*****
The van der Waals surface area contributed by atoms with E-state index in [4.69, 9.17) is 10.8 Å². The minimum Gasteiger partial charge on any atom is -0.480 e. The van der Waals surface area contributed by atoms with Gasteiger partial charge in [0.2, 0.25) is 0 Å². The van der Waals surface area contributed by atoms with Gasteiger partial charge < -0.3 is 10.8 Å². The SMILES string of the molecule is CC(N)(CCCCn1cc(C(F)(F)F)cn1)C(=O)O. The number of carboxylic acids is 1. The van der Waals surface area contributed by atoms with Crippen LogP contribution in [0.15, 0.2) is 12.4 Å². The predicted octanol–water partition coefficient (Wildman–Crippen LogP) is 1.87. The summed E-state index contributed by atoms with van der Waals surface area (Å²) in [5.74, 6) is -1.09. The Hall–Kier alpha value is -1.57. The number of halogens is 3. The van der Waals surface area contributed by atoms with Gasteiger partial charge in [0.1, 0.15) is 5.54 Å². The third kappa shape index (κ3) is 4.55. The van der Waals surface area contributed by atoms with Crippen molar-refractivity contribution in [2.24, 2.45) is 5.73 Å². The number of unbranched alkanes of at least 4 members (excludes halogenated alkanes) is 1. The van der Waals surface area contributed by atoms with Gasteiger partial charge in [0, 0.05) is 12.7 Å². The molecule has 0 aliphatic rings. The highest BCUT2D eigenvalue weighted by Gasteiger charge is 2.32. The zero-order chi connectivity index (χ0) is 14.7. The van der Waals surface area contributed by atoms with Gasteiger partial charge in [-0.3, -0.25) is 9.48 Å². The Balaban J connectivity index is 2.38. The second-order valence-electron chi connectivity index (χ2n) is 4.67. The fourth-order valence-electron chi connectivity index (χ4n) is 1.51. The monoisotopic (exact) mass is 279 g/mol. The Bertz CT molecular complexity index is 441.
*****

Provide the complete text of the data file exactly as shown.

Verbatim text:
The van der Waals surface area contributed by atoms with E-state index in [4.69, 9.17) is 10.8 Å². The minimum Gasteiger partial charge on any atom is -0.480 e. The van der Waals surface area contributed by atoms with Gasteiger partial charge in [0.2, 0.25) is 0 Å². The van der Waals surface area contributed by atoms with Gasteiger partial charge < -0.3 is 10.8 Å². The SMILES string of the molecule is CC(N)(CCCCn1cc(C(F)(F)F)cn1)C(=O)O. The number of carboxylic acids is 1. The van der Waals surface area contributed by atoms with Crippen LogP contribution in [0.15, 0.2) is 12.4 Å². The predicted octanol–water partition coefficient (Wildman–Crippen LogP) is 1.87. The summed E-state index contributed by atoms with van der Waals surface area (Å²) in [5.74, 6) is -1.09. The Hall–Kier alpha value is -1.57. The number of halogens is 3. The van der Waals surface area contributed by atoms with Gasteiger partial charge in [0.1, 0.15) is 5.54 Å². The third kappa shape index (κ3) is 4.55. The van der Waals surface area contributed by atoms with Crippen molar-refractivity contribution in [2.24, 2.45) is 5.73 Å². The number of unbranched alkanes of at least 4 members (excludes halogenated alkanes) is 1. The van der Waals surface area contributed by atoms with Gasteiger partial charge in [0, 0.05) is 12.7 Å². The molecule has 0 aliphatic rings. The highest BCUT2D eigenvalue weighted by Gasteiger charge is 2.32. The zero-order chi connectivity index (χ0) is 14.7. The van der Waals surface area contributed by atoms with Gasteiger partial charge in [-0.3, -0.25) is 9.48 Å². The Balaban J connectivity index is 2.38. The second-order valence-electron chi connectivity index (χ2n) is 4.67. The fourth-order valence-electron chi connectivity index (χ4n) is 1.51. The monoisotopic (exact) mass is 279 g/mol. The Bertz CT molecular complexity index is 441.